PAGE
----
Earlier this month, on Friday the 13th, a former president of the Maldives, Mohamed Nasheed, was sentenced to 13 years in prison after a charade of a trial that produced a guilty verdict on “terrorism” charges.
The verdict was highly implausible. Nasheed had won an international award in 2012 for his leadership in nonviolent resistance. It prompted Nasheed’s Maldivian Democratic Party (MDP) to announce a campaign of mass civil resistance to overturn the judgment and also reform the corrupt judiciary.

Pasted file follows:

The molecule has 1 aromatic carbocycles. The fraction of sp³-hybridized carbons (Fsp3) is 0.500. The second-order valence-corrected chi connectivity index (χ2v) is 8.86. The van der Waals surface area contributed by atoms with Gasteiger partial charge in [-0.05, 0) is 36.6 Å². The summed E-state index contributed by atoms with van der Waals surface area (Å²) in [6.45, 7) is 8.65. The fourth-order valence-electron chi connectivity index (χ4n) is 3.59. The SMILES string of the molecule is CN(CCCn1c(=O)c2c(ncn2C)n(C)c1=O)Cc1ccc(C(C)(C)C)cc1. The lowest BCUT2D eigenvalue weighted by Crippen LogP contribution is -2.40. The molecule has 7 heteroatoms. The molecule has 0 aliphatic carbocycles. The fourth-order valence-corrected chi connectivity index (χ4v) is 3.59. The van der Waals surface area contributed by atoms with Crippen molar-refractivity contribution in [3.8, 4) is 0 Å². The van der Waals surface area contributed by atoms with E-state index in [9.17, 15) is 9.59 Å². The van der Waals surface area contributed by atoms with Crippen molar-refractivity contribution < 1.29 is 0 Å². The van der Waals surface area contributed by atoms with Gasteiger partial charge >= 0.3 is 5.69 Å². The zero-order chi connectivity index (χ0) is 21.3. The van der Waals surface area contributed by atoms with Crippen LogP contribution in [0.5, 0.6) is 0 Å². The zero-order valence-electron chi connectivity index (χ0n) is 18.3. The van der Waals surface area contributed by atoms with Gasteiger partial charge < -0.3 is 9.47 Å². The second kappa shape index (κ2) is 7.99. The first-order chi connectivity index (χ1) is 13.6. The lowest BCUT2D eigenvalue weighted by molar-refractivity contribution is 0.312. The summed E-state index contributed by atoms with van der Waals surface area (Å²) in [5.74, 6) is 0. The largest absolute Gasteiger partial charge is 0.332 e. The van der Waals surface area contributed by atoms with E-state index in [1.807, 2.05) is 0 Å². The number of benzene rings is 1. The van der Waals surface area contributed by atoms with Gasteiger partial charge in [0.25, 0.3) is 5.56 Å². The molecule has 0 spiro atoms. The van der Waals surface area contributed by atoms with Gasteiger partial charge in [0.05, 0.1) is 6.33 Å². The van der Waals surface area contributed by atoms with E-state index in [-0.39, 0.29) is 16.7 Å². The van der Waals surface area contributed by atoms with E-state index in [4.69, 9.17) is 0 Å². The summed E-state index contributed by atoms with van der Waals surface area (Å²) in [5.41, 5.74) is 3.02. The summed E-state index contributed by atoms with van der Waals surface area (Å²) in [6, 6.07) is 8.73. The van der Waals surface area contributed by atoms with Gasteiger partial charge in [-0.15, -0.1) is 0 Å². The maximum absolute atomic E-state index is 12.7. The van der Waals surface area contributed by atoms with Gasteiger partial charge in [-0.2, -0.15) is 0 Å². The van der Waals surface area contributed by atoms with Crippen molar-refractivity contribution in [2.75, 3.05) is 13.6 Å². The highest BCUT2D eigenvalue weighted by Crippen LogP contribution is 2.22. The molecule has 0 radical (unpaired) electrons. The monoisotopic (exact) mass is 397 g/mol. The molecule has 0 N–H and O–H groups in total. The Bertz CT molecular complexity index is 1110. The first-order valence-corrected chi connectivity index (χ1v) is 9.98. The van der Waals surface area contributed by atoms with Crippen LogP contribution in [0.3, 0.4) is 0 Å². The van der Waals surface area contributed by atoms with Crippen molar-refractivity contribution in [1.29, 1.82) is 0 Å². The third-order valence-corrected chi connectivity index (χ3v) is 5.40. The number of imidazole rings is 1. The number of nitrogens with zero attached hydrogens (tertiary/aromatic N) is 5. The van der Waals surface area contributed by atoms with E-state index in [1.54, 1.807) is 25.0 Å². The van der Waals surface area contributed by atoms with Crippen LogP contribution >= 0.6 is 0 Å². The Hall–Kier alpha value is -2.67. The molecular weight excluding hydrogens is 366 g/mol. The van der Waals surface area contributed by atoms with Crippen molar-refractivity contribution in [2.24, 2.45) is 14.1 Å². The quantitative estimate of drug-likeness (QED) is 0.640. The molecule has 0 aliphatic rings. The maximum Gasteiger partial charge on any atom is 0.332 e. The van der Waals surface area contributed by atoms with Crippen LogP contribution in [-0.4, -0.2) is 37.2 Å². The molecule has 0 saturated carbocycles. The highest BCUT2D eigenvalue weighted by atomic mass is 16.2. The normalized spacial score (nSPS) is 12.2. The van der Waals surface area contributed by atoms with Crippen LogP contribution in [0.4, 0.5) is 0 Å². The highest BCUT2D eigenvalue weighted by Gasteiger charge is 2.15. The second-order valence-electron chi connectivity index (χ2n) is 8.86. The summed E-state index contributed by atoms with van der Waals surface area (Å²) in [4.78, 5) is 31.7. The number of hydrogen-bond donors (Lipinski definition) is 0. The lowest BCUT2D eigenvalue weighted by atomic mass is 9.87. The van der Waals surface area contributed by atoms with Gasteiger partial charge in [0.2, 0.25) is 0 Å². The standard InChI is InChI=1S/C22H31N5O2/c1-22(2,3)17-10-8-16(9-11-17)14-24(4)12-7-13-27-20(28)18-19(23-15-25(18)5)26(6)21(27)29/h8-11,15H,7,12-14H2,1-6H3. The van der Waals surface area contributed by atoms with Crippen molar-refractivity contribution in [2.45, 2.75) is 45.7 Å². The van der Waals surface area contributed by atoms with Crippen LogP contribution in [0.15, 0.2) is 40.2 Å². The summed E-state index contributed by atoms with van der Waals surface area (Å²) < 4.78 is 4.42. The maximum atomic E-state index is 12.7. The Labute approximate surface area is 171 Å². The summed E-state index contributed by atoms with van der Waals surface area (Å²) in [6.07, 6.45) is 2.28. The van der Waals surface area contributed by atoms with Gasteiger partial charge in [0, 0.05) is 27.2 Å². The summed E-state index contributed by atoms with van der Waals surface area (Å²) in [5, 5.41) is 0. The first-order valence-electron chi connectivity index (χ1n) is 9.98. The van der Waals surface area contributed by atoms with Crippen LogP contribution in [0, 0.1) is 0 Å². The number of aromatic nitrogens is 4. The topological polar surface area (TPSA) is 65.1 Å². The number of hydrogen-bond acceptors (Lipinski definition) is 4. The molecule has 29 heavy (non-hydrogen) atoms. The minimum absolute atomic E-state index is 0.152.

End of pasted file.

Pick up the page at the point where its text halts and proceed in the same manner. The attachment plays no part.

International watchdogs and governments otherwise friendly to the Maldives chimed in with severe doubts about the trial and the verdict. UN High Commissioner for Human Rights Zeid Ra’ad al Hussein said he had “strong concerns about the hasty and apparently unfair trial,” and the Indian government called the whole thing “a sham and a travesty of justice.” One Indian diplomat went further, saying that every hearing in the court was “a death blow to the rule of law.”